Apr 15, 2018
Germany fears steeper Tornado costs after the UK ditches its planes
Continuing aircraft reductions in the tri-national program, which also includes Italy, have led to “significant technical, logistical and financial risk” in maintaining the 1980s-era fighter-bombers, officials have told lawmakers in a confidential report seen by Defense News.
While the prospect of Britain’s exit from the aircraft program has been known since November 2016, there is “no sufficient and comprehensive planning in place” for sustaining the remaining German planes, the report warns.
German defense leaders decided in 2016 to extend the life of the Tornado through 2035, with an assessment planned this summer of implementation plans to that end. Berlin originally purchased 357 aircraft; 93 are still in the inventory today, 88 of which belong to the Luftwaffe, according to the defense ministry.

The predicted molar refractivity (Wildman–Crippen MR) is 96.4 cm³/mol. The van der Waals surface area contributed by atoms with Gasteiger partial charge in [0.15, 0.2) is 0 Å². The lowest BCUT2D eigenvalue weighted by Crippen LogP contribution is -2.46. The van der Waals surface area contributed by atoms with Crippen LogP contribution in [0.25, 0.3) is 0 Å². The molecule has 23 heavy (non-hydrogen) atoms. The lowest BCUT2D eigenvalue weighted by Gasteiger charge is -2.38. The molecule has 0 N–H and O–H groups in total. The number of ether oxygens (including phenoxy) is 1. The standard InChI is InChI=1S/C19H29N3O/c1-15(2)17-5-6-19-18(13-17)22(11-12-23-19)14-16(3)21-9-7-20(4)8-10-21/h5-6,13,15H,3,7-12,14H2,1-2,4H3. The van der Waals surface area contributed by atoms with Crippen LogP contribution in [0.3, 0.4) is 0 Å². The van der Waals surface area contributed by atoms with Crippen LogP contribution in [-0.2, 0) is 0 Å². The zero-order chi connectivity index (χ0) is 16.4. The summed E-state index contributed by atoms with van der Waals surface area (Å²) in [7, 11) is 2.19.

A handful of German Tornados packed with reconnaissance equipment are currently deployed in support of Operation Inherent Resolve, flying missions over Iraq and Syria.
The defense ministry’s March 2018 report leaves open the question of how, and if, the UK would retain some kind of role in the program. Last November, the document states, there was talk about introducing a new, fixed scheme for financial contributions, abandoning the practice of going by the number of airframes used in each nation.
The British plan to use the Eurofighter Typhoon and the F-35 to absorb missions flown by Tornados. In Germany, the Typhoon appears to be the defense ministry’s preference for a follow-on aircraft, though there are also voices advocating for the F-35. Officials have requested information on both planes from the manufacturers, plus data from the maker of the F-18 and the F-15.